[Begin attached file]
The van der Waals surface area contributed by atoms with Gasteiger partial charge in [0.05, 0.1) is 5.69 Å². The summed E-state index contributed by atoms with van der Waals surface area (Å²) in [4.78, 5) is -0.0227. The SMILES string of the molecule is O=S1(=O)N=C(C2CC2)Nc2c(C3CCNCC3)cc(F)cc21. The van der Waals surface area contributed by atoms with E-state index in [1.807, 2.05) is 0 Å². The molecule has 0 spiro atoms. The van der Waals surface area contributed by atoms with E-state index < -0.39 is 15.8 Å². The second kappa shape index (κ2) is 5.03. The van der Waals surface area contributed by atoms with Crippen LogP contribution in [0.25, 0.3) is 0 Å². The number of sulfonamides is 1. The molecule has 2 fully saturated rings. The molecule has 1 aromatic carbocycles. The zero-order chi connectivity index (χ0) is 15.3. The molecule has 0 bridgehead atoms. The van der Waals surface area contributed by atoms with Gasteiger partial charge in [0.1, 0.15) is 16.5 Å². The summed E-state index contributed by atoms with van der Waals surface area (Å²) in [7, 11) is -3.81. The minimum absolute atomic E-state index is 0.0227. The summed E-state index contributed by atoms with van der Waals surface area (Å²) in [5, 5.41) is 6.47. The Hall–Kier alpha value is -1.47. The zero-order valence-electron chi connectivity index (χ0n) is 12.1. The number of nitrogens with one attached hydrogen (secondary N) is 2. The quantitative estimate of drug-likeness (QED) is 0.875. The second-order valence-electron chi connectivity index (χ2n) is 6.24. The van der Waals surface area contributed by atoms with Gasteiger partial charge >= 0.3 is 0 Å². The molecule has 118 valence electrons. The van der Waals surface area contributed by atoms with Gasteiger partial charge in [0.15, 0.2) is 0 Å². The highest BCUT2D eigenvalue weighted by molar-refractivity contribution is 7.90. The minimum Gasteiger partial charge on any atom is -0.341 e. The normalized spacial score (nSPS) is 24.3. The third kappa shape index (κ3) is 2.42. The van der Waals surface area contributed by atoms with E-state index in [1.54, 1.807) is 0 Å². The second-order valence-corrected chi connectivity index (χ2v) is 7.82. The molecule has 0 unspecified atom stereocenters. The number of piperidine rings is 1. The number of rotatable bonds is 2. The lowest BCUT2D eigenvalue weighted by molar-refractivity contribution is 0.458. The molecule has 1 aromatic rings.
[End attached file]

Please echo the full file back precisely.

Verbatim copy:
The van der Waals surface area contributed by atoms with Gasteiger partial charge in [0.05, 0.1) is 5.69 Å². The summed E-state index contributed by atoms with van der Waals surface area (Å²) in [4.78, 5) is -0.0227. The SMILES string of the molecule is O=S1(=O)N=C(C2CC2)Nc2c(C3CCNCC3)cc(F)cc21. The van der Waals surface area contributed by atoms with E-state index in [1.807, 2.05) is 0 Å². The molecule has 0 spiro atoms. The van der Waals surface area contributed by atoms with E-state index < -0.39 is 15.8 Å². The second kappa shape index (κ2) is 5.03. The van der Waals surface area contributed by atoms with Crippen LogP contribution in [0.25, 0.3) is 0 Å². The number of sulfonamides is 1. The molecule has 2 fully saturated rings. The molecule has 1 aromatic carbocycles. The zero-order chi connectivity index (χ0) is 15.3. The molecule has 0 bridgehead atoms. The van der Waals surface area contributed by atoms with Gasteiger partial charge in [0.1, 0.15) is 16.5 Å². The summed E-state index contributed by atoms with van der Waals surface area (Å²) in [7, 11) is -3.81. The minimum absolute atomic E-state index is 0.0227. The summed E-state index contributed by atoms with van der Waals surface area (Å²) in [5, 5.41) is 6.47. The Hall–Kier alpha value is -1.47. The zero-order valence-electron chi connectivity index (χ0n) is 12.1. The number of nitrogens with one attached hydrogen (secondary N) is 2. The quantitative estimate of drug-likeness (QED) is 0.875. The second-order valence-electron chi connectivity index (χ2n) is 6.24. The van der Waals surface area contributed by atoms with Gasteiger partial charge >= 0.3 is 0 Å². The molecule has 118 valence electrons. The van der Waals surface area contributed by atoms with Gasteiger partial charge in [0.15, 0.2) is 0 Å². The highest BCUT2D eigenvalue weighted by molar-refractivity contribution is 7.90. The minimum Gasteiger partial charge on any atom is -0.341 e. The normalized spacial score (nSPS) is 24.3. The third kappa shape index (κ3) is 2.42. The van der Waals surface area contributed by atoms with E-state index in [1.54, 1.807) is 0 Å². The second-order valence-corrected chi connectivity index (χ2v) is 7.82. The molecule has 0 unspecified atom stereocenters. The number of piperidine rings is 1. The number of rotatable bonds is 2. The lowest BCUT2D eigenvalue weighted by molar-refractivity contribution is 0.458. The molecule has 1 aromatic rings.